Changing our behavior based on unexpected cues from our environment is an essential part of survival. The ability to drop what you’re doing when circumstances demand it could mean the difference between avoiding a speeding vehicle or getting hit by it. A new study at the Okinawa Institute of Science and Technology Graduate University (OIST) has delved into a brain mechanism that may regulate such adaptation.
In the study, which was published in eLife, researchers led by Dr. Stefano Zucca at the OIST Neurobiology Research Unit investigated nerve cells in the striatum, a brain region involved in movement and motivation. Here, nerve cells called cholinergic interneurons (CINs) are in a near-constant state of activity, releasing a chemical called acetylcholine every time they fire. But if the brain gets an unexpected stimulus from outside the body — for example, a startling sound — the CINs will briefly stop firing.
“The purpose of these pauses is a mystery,” said senior author Prof. Jeff Wickens. “We wanted to know, what do these pauses do?” To find out, his team manipulated CIN activity with a method known as optogenetics. They used a virus to replace sections of these neurons’ DNA with genes encoding for light-sensitive ion channels. Optical filaments were then implanted into the striatum of mice. By shining a laser beam into the cell along the filaments, the researchers could switch the CINs into active or inactive mode as the mice moved around their cage, allowing them to generate pauses in CIN firing at will.
The next step was the most challenging: Using electrodes inserted into single nerve cells to record the electrical impulses generated during the pauses. Previous studies recorded from outside of neurons, which can only generate limited information about the impulses they generate. To get a clear recording of electrical potential, the team needed direct measurements from inside the cell. That’s easier said than done: “You have to make a hole inside an individual cell and attach a probe without damaging it,” said Wickens. “It’s extremely fine work that Dr. Zucca perfected.”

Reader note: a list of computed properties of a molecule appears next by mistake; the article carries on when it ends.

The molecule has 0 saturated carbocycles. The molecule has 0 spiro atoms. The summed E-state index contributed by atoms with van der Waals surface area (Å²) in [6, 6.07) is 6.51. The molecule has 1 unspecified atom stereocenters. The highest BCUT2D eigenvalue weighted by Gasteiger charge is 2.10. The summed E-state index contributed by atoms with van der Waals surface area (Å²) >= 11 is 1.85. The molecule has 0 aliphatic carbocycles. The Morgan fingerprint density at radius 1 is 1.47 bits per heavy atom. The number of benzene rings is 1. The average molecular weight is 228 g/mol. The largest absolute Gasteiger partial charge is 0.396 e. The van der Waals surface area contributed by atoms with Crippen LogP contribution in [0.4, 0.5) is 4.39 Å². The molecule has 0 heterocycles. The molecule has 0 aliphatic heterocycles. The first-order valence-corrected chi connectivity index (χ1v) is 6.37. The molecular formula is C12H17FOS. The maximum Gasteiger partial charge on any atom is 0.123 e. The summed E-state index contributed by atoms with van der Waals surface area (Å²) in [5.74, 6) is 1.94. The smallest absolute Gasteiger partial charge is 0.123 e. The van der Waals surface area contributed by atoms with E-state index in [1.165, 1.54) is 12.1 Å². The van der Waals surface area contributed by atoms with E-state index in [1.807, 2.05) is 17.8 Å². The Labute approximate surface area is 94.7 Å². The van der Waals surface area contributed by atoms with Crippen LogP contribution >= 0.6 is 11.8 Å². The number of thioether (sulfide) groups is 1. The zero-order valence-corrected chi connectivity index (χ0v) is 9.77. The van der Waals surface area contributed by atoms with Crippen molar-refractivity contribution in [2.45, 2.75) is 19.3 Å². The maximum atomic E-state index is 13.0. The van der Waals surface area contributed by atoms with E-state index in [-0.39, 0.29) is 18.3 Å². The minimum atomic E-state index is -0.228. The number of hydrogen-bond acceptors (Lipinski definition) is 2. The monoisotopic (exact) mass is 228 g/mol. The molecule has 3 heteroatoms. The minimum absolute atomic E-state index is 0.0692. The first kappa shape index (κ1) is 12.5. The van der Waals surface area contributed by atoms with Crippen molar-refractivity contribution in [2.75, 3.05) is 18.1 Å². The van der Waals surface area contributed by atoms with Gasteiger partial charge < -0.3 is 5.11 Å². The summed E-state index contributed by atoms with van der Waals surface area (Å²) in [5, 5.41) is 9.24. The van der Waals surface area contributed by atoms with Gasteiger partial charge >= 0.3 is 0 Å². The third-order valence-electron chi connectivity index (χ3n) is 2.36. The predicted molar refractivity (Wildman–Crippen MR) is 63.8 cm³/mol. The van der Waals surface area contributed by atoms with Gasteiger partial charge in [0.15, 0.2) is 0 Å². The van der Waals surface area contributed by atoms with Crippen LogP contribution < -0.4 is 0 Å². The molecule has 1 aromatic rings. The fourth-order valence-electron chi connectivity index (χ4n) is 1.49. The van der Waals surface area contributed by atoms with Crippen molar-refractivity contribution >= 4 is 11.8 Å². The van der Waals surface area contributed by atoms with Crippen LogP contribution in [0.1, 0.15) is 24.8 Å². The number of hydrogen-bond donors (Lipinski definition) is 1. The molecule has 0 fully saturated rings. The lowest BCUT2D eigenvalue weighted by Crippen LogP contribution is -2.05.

When they generated the pauses in CIN activity, the researchers observed a knock-on effect on the neurons that CINs connect to — neurons called spiny projection neurons (SPNs), which in turn send signals from the striatum to the rest of the brain. During the pauses, because SPN neurons received lower stimulation from CINs, they were less likely to fire themselves, the study showed. These pauses, then, give interrupting events significance by effectively muting the striatum’s output signals.
The stops and starts in CIN activity may be a mechanism for controlling how animals respond to stimuli from their environment, says Wickens. For example, he said, “this mechanism might regulate how an animal stops eating when it hears an unfamiliar sound.”
“The CINs only make up 1% of cells in the striatum, but they have a huge influence,” said Prof. Wickens. “They’re important in making changes in behavior, and play a part in movement disorders like Parkinson’s disease when they malfunction.”
The researchers now plan to explore the phenomenon in more detail. “Next we’d like to see if this pause is happening everywhere in the striatum at the same time, or if it’s limited to specific locations,” says Prof. Wickens. That will help reveal how it affects behaviors from moment to moment, he adds.
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